As a business owner, you always have to make sure that your business is doing everything it can to thrive, especially in the healthcare industry. In the midst of growing your business, there might come a time where you start thinking about how to sell your business. This can happen for a variety of reasons. One of the most common reasons involve going into retirement, which will result in having to find capable hands to place your business in.
Another common reason is that another investor may be able to make the necessary improvements for your business. Whatever your reason is for selling, you can always benefit from a healthcare merger and acquisition advisory firm like Stoneridge Partners.
Here are a few considerations to keep in mind when you start selling your health care business.
What to Consider When Selling Your Health care Business
1. Learn about negotiation
When you are selling your business to the interested buyer, make sure you understand how to negotiate effectively. Negotiations can help you have the upper hand in terms of how much you can sell your business for. Additionally, it can help you clearly see how much the buyers are interested in having your business.
You can find ways to have the upper hand when you and the buyer are negotiating terms or aspects of the business. Always approach negotiations with a proper level of professionalism. Allowing the discussion to get out of hand will only be detrimental for everyone involved.
2. Hire a reliable investment banker
Before contacting a potential buyer, search for a reliable investment banker. Having an investment banker will prove to be more beneficial to the selling process than you may think. Investment bankers will help you with legal processes and they can help you prepare executive summaries to present to interested buyers. At times, investment bankers can even contact potential buyers and help you set meeting times and places, among other things.
3. Look at multiple bidders
There is a chance that there will be many potential bidders who might be interested in buying your business. Weigh your options according to the price range they are offering and how well your business will fare with them. The bidders will compete with each other until you consider one that can give you the best deal out of everyone else. Settling on only one bidder (or the first bidder that comes knocking) can put you at a disadvantage.
4. Plan ahead for the process
The process of selling your business will be long and potentially difficult so be prepared and manage your expectations. You will need to plan ahead for how long the process will take. Even before that, you will have to plan and have everything in order when it comes time to finally sell.
Both the buyer and the seller will have to have everything in order during that time period to reach solid ground in the selling process.
5. Evaluate the buyer’s price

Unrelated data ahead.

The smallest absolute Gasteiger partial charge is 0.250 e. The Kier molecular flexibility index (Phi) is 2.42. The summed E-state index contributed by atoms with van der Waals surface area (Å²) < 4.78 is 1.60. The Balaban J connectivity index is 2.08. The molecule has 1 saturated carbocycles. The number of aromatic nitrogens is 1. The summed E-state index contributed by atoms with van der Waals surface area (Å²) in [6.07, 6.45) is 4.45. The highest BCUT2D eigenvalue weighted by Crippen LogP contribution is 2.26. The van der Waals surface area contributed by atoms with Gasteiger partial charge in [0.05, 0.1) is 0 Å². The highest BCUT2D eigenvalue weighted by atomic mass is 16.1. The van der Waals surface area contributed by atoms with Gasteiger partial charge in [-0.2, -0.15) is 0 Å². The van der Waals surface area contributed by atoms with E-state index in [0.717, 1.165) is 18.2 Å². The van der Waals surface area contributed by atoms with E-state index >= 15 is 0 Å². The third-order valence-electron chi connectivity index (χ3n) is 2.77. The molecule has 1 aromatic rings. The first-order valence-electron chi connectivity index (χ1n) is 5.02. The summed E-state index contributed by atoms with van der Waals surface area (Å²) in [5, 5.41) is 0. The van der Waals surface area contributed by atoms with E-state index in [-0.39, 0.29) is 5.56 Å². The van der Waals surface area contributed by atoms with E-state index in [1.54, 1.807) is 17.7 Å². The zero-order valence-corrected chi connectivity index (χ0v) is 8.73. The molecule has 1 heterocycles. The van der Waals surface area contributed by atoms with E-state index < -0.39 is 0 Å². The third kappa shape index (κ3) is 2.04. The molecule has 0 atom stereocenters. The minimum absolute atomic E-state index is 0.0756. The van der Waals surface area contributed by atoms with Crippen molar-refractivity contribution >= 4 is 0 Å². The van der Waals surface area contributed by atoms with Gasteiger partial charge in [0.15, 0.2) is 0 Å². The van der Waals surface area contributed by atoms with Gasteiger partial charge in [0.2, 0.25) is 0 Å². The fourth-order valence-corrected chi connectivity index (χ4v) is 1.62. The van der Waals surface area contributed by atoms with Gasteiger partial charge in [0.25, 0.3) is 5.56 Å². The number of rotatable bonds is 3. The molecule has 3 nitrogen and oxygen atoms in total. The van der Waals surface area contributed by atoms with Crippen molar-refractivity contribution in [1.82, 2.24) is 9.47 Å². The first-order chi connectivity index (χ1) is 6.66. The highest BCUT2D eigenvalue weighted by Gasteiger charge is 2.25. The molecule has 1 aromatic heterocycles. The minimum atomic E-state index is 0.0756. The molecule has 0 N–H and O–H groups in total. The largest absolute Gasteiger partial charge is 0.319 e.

Take the time to evaluate the price that potential buyers have offered for purchasing your business. Consider whether or not the price they have put forth is appropriate, relating to how your business is valued. There are many aspects that go into the value of your business, such as the projected financial growth. Know that you can also always negotiate for a better price, even if the price the buyer has set is already generally good.
6. Prepare for a due diligence investigation
The buyer will usually conduct a due diligence investigation so expect this to be part of the process. This will help them learn what they are getting into when they are buying your business. They will learn about any potential liabilities, what they will be obligated to do, and many other things.
You, as a seller, will need to have all of your documentation in order for this process. By being adequately prepared, you can avoid many potential issues that may prevent the sale from going through.
7. Have a reliable legal team
Before you start the selling process, you should have a solid and reliable legal team supporting you. They will help you in many areas to make sure that the selling process and transition of ownership is conducted smoothly. Your legal team should have plenty of experience and have the skills to help you settle and avoid any potential legal issues. A well-experienced team is preferable over a larger legal team, and less financially heavy.
8. Examine any intellectual property issues
Consider intellectual property (IP) issues when you are ready to sell your health care business. The list of IP will be essential to prepare for buyers so that they will understand the value of your business.
The buyer will usually examine your business for any past IP litigations, along with any current ones, to know what they are getting into. You should have proper documentation prepared for the buyer since it will be relevant to your business.
9. Letter of intent
The letter of intent should be properly negotiated with the buyer during the selling process. Important and relevant details should be included within the letter of intent so that the buyer has all the information they need. Terms such as the price you are selling for, how you will receive payment, and other key pieces of information must be laid clear within this letter.
10. Acquisition agreement
An acquisition agreement will help protect you to a degree. An acquisition agreement is an agreement between the buyer and seller that will help finalize the terms of purchase of the business. Your legal team will prepare the first draft of the acquisition agreement. Factors such as the purchase price and other financial aspects, price adjustments, etc. should be included in the agreement.
When it comes time to sell your health care business, you will need everything in order to ensure a proper transfer of ownership to your buyer. Knowing and understanding these factors will help you be more prepared and know what to expect during the buying process.